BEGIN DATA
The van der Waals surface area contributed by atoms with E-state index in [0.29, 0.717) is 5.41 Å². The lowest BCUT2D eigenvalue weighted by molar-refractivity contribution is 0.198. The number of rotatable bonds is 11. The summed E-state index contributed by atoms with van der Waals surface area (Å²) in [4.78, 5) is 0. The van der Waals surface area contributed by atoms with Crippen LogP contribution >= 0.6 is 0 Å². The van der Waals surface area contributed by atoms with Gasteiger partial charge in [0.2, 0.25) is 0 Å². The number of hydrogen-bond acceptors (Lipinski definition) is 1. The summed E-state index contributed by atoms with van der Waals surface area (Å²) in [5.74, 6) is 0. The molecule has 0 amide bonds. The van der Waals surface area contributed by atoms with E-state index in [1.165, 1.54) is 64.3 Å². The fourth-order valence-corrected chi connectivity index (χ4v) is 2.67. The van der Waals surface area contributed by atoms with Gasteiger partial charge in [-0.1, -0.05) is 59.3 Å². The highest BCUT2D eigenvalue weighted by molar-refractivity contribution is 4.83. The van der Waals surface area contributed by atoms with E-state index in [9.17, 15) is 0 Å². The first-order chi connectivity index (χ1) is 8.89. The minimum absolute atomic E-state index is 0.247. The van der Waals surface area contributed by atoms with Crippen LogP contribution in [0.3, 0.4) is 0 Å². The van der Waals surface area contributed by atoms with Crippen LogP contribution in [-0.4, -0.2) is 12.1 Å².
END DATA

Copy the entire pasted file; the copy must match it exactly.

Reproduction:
The van der Waals surface area contributed by atoms with E-state index in [0.29, 0.717) is 5.41 Å². The lowest BCUT2D eigenvalue weighted by molar-refractivity contribution is 0.198. The number of rotatable bonds is 11. The summed E-state index contributed by atoms with van der Waals surface area (Å²) in [4.78, 5) is 0. The van der Waals surface area contributed by atoms with Crippen LogP contribution >= 0.6 is 0 Å². The van der Waals surface area contributed by atoms with Gasteiger partial charge in [0.2, 0.25) is 0 Å². The number of hydrogen-bond acceptors (Lipinski definition) is 1. The summed E-state index contributed by atoms with van der Waals surface area (Å²) in [5.74, 6) is 0. The molecule has 0 amide bonds. The van der Waals surface area contributed by atoms with E-state index in [1.165, 1.54) is 64.3 Å². The fourth-order valence-corrected chi connectivity index (χ4v) is 2.67. The van der Waals surface area contributed by atoms with Gasteiger partial charge in [-0.1, -0.05) is 59.3 Å². The highest BCUT2D eigenvalue weighted by molar-refractivity contribution is 4.83. The van der Waals surface area contributed by atoms with E-state index in [9.17, 15) is 0 Å². The first-order chi connectivity index (χ1) is 8.89. The minimum absolute atomic E-state index is 0.247. The van der Waals surface area contributed by atoms with Crippen LogP contribution in [0.3, 0.4) is 0 Å². The van der Waals surface area contributed by atoms with Crippen LogP contribution in [-0.4, -0.2) is 12.1 Å².